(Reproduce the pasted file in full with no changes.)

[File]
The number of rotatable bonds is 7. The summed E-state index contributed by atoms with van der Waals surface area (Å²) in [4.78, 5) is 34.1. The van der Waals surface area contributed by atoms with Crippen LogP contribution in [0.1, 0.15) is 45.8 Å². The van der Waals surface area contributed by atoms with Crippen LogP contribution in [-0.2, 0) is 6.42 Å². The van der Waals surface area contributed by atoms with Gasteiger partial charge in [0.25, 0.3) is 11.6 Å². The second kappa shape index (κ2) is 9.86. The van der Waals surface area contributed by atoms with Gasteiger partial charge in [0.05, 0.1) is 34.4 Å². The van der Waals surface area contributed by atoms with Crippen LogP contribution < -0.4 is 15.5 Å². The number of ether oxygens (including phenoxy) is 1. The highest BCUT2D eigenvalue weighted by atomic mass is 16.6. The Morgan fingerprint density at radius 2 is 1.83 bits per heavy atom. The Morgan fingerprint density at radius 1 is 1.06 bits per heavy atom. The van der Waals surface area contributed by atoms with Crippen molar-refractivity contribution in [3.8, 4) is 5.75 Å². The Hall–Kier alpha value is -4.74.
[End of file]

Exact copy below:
The number of rotatable bonds is 7. The summed E-state index contributed by atoms with van der Waals surface area (Å²) in [4.78, 5) is 34.1. The van der Waals surface area contributed by atoms with Crippen LogP contribution in [0.1, 0.15) is 45.8 Å². The van der Waals surface area contributed by atoms with Crippen LogP contribution in [-0.2, 0) is 6.42 Å². The van der Waals surface area contributed by atoms with Gasteiger partial charge in [0.25, 0.3) is 11.6 Å². The second kappa shape index (κ2) is 9.86. The van der Waals surface area contributed by atoms with Gasteiger partial charge in [0.05, 0.1) is 34.4 Å². The van der Waals surface area contributed by atoms with Crippen LogP contribution < -0.4 is 15.5 Å². The number of ether oxygens (including phenoxy) is 1. The highest BCUT2D eigenvalue weighted by atomic mass is 16.6. The Morgan fingerprint density at radius 2 is 1.83 bits per heavy atom. The Morgan fingerprint density at radius 1 is 1.06 bits per heavy atom. The van der Waals surface area contributed by atoms with Crippen molar-refractivity contribution in [3.8, 4) is 5.75 Å². The Hall–Kier alpha value is -4.74.